AND people like them. It does not mean they’re hankering for the good old meaty days of feasting on animal flesh though, because much of the flavour in any meat-based dish actually comes from the herbs, seasonsing, spices and vegetables that are used with it (think marinades, rubs, sauces and smokey flavours) – not from the meat itself. That’s how it’s so easy to replicate because it’s about a seasoning blend. That’s often what people miss.

So, in my opinion, whatever helps people to come into this wonderful compassionate lifestyle then I’m all for it. 
If that’s a readymade pie, a sausage or a burger then so be it – great! 

And as people become more aware of their eating, and learn more about food in general, yes they may then venture into the culinary realms of creating great wholesome plant-based dishes from scratch. But until that time let them eat tofurkey and facon in peace!

Allow me to illustrate my point further:

I’m actually quite a good cook and I enjoy cooking. But when my life changed and I wanted to try being vegetarian I was flummoxed as to where to start. However, help was at hand in the form of Quorn, Linda Mccartney and Goodlife products. So OVERNIGHT I was able to make that dietary change, and hey presto, I was instantly killing less animals. I didn’t need to think about it at all – I just did it. 

ready-made spicy bean burger

Scarily, I might never have done it if I had thought I would need to buy more ingredients, more equipment and more cook books whilst spending hours in the kitchen and planning my evenings around when to soak my mung beans. My research shows that THIS is how the vast majority of people think.

And now… a couple of years later when my husband (bless him) has decided he really should to learn to cook… how was the best way to approach it? Well, by starting out with meals that he’s familiar with and taking the pressure off in the kitchen by using an ingredient such as soya mince, or a veggie roast or a sausage so that he could ease himself into cooking and learn how to steam broccoli and other veg one step at a time. 

Dave's Sunday roast!

And let me tell you he can now make a mean Sunday roast with the best crispy potatoes and perfectly steamed veg because of it. Thank you Vegusto. His confidence has grown and now he wants to learn more and experiment more with cooking things from scratch.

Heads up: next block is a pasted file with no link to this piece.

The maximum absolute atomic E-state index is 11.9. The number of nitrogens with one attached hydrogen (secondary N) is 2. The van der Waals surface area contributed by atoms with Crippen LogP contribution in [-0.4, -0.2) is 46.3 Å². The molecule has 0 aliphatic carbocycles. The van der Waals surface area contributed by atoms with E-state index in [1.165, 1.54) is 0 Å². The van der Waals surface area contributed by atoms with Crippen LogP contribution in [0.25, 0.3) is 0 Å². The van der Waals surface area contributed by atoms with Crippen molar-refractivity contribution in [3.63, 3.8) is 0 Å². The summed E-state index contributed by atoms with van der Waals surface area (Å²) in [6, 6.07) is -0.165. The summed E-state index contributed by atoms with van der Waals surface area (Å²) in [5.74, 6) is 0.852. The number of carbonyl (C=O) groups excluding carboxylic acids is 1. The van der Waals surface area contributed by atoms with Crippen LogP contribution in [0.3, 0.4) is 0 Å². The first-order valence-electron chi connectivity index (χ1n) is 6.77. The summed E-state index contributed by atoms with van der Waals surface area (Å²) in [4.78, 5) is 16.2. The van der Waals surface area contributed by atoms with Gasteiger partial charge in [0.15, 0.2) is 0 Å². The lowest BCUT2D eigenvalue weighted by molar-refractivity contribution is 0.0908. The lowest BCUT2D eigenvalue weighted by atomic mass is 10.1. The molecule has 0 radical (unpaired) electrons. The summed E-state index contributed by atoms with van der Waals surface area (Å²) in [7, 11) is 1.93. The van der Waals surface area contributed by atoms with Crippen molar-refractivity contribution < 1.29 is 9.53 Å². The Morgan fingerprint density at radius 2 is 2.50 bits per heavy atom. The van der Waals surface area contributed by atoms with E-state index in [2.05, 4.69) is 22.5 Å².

What a great result!

At the end of the day, the vast majority of people are time poor, they lack cooking skills and do not have the inclination to break the habits of a lifetime, particularly for something that appears to be like hard work. It’s just a fact – humans are drawn to the easy option and even if they’re interested in Veganism it won’t take much to dissuade them from trying it. Research I’ve done over the last year has born this out time and time again. And it’s why you’ll see me focus on all of the positive and all of the easy ways in which you can live this amazing cruelty-free life.

If we make something seem difficult, when there is already a negative perception of it, then we are never ever going to change hearts and minds and progress to a kinder world. It just isn’t going to happen.

The fact is that hardly any of us were born and raised Vegan. Most of us have spent years eating animal ‘products’ – it’s what we’re used to and what we know how to use. And indeed our entire food culture is based around these ingtredients. Decades old habits will take decades to change. So to all the PPs out there, please understand, please think before you critisise and remember what Veganism is ultimately about. 

And if you disagree… yet you still enjoy an almond ‘milk’ latte, have vitalite on toast, like a good tofu ‘scramble’, eat cake bound with flax ‘egg’, grill ‘burgers’ made with beans, have ‘cheesy’ nooch sprinkles…. Then you may wish to reconsider your faux view.

Faux meat foods are old friends… it’s just that now, they’re not harming our friends.

Vegusto weiner 'hotdog' with paprika sweet potato wedges & slaw.